A Better Business Life

“Hope is not a strategy but dreams can surely become a reality.” – Peter Weedfald

I believe everyone has a varied, distinctive definition of “A Better Life.” In business as example, some team members hunt for a better life through peer acceptance. Some seek open recognition and reward. Others pine for the dignity of knowledge in relevant subjects to accelerate their core while many are thoroughly balanced and happy with their business expectations, results and career potential. A few sadly allow their heart to battle their mind motivating crest fallen emotions causing unintended misdirection, misalignment, misunderstanding of how or what to focus on; what to accomplish to add value, to enjoy personal contentment and growth in their business life.

Remembering we spend at least half of our lives toiling, working, and providing. This means we need to enjoy and prosper in heart and mind through our business lives to truly be happy and team prosperous.

As we know, a better life at work is not created nor matured as a solitary art form. It is not something to simply hope or dream about as hope is not a strategy and dreams are not always a reality. Caring and sharing mentor leadership with empirical reflections and exposure to those hungry for a better business life is more than an obligation in my humble opinion. It is a path for a better life even for those leaders granting and protracting the helping hand. It primes heart and mind for those team members who pine for more as defined by the second definition of the word obligation: “the condition of being morally or legally bound to do something, to take action for another.” The first question to ask and to understand to those seeking a better life in business is simple:

“Do you have a plan?”

In my spare weekend time I composed “A Better Life” in Studio W to remind myself of the importance and relevancy of a balanced heart and mind to ensure a prosperous life.

Why this particular subject to write about, to engage and dialogue? One word: obligation. Two words: giving back. At least I believe the third definition of obligation offers clarity to this writing: “A debt of gratitude for a service or favor once received.”

We as small, medium and large business employees, employers have a multitude of business and team obligations that feed opportunity, realize success or failure. We the informed and initiated are surely obligated to auger, share and realize a plan to gain profitable productivity and market growth. We do this through smart, vibrant and assiduous team inclusion. Or sadly in some instances coldly, wrongly through failed delusions in the language of down trodden, misaligned results: a large museum of failed products, failed intentions, failed hearts and minds: failed obligations. We are motivated and moved by the spirit of generosity because we ourselves are the recipients of a better life from another who shared, cared and delivered us our path and eventual plan to ensure a better life.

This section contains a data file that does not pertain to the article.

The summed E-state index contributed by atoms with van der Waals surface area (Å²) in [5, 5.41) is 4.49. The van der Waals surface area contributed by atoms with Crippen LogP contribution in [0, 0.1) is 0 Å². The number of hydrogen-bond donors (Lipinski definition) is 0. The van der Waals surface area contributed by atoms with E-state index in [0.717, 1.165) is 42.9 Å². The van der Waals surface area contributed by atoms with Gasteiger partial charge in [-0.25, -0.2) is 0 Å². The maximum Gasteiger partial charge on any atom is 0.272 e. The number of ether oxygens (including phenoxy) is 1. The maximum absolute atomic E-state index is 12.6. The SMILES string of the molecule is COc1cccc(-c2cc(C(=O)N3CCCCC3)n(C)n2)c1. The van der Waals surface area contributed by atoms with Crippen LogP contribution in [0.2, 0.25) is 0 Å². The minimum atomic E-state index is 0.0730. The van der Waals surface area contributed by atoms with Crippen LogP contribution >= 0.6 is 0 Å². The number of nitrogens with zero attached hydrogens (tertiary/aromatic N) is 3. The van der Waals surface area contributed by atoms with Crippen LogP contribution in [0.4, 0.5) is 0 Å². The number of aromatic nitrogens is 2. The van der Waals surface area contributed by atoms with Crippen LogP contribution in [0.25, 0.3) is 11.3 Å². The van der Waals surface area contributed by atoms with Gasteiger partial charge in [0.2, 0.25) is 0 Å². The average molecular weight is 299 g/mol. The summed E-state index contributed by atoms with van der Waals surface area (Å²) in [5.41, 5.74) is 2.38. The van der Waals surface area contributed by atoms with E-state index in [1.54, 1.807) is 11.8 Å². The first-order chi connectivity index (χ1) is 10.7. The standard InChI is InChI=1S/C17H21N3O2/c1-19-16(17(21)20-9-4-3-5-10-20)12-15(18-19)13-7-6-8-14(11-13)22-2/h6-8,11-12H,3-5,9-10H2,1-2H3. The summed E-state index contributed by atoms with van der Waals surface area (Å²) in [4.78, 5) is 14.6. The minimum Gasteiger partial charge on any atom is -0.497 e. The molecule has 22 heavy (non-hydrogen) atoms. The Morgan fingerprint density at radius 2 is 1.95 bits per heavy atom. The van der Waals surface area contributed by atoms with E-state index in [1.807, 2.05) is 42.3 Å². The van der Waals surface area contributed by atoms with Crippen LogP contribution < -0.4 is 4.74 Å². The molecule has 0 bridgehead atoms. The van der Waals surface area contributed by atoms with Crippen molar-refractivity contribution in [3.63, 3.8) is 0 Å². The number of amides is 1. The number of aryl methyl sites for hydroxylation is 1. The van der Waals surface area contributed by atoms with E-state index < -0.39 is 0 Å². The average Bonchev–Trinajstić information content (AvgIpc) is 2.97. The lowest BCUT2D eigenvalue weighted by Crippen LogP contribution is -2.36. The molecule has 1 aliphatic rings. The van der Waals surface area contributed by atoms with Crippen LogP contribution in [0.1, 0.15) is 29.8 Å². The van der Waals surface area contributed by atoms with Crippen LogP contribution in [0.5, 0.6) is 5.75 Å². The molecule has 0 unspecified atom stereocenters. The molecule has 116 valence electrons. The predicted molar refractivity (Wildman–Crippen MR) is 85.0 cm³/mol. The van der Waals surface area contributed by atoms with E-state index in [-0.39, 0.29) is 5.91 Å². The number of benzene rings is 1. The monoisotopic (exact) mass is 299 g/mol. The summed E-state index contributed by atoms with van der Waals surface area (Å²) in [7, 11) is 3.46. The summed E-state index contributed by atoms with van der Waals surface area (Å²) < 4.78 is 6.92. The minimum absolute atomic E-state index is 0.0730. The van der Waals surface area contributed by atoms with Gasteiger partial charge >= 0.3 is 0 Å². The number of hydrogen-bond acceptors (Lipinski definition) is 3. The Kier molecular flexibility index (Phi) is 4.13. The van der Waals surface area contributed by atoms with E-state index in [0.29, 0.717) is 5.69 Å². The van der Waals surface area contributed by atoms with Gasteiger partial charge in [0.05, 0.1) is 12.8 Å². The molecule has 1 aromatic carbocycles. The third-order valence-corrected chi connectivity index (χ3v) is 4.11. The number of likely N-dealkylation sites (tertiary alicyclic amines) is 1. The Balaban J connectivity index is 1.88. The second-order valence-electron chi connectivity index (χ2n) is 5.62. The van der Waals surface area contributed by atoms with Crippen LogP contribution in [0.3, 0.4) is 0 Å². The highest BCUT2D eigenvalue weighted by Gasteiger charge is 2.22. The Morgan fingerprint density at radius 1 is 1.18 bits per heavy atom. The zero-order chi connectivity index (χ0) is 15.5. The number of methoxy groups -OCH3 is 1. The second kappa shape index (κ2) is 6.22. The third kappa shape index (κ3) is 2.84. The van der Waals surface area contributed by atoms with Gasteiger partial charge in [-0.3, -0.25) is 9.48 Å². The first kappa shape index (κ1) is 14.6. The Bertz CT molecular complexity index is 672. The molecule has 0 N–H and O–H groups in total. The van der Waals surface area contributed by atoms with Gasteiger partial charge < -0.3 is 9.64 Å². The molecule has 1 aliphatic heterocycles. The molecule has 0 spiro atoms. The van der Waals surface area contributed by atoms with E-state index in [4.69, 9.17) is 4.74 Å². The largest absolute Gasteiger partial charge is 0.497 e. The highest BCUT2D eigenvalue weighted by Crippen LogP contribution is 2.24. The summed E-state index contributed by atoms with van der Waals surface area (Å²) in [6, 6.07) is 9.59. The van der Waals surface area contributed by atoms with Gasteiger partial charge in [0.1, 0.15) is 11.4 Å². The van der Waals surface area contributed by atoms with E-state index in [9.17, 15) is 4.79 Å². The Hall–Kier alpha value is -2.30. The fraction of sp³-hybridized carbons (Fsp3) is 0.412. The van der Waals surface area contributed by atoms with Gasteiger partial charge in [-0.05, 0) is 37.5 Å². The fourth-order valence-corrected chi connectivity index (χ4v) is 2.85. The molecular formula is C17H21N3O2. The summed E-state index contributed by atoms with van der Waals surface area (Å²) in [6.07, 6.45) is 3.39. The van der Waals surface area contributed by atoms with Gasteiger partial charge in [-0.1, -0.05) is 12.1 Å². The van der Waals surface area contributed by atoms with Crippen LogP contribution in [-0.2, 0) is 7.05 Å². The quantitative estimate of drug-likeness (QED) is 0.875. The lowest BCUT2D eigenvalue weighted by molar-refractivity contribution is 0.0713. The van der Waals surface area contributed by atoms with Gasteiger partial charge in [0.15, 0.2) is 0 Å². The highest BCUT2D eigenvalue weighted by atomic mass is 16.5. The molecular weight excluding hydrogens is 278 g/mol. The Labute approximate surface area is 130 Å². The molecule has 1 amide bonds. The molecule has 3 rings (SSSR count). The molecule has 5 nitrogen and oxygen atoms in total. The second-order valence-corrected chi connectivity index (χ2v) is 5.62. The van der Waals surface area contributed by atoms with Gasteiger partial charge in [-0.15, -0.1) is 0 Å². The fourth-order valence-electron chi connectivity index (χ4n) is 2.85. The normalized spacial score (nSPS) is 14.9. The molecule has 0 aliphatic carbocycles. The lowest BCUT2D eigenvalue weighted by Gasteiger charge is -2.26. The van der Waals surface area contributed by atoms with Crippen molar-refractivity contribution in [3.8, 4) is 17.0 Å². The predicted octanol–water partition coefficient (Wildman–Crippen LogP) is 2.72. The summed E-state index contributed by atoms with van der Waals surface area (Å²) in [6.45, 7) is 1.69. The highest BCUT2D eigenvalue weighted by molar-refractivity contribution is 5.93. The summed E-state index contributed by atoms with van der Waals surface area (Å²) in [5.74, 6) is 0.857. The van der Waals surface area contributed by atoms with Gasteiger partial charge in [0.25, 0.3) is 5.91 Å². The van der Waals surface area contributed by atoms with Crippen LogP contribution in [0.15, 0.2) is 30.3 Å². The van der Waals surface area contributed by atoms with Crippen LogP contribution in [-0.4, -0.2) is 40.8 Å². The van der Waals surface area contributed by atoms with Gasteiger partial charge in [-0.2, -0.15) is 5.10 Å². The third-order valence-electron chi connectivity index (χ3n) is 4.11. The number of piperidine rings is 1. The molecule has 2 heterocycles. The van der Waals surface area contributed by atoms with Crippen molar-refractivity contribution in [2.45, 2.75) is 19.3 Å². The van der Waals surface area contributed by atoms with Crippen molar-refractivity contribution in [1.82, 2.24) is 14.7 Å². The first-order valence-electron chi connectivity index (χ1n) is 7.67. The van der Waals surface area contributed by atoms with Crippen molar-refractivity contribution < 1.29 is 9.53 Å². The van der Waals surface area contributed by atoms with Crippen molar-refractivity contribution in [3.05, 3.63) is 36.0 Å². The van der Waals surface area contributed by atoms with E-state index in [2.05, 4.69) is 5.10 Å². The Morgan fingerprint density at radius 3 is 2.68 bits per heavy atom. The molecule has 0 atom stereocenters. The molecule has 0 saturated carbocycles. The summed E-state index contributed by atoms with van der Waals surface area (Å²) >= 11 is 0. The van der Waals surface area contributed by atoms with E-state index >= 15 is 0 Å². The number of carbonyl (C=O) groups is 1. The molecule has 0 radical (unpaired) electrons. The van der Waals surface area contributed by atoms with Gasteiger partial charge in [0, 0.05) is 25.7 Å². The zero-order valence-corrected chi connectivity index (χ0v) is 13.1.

There are surely in your own mind a multitude of important characteristics, questions, key topics you would suggest to another to ensure a better life for all who surround you in business: for all you are obligated to help and give back to at work. I offer just a few words below which I know I do not need to lengthy define for you as they are a fleeting glimpse of the obvious. These example words congener the language and action of creating, serenading, relating and obligating “A Better Life” for your consideration, for their consideration: for potential sharing and caring for those we obligate our hearts, minds, leadership and well-being to.

The most significant, interpolative core-characteristics and eventual progress report card for personal measurement for leaders to share and review, to docent and ensure a fruitful, highly balanced foundation for a better business life for all team members are (in no particular order):




A better business life is not granted, given or guaranteed. It is created and mollified through leadership example, through learnings, through someone reaching out in a caring and sharing inspirational envelope for you, for them. I am lost in admiration for caring and sharing leaders. Leaders who are obligated by heart and mind not just by responsibility to ensure those in their immediate business lives also earn the right and joy to be the heartfelt obligator over time. Although hope is not a strategy, dreams can surely become a reality with the right caring and sharing mentorship.

Quotes from this article can be found within Peter’s book Green Reign Leadership.

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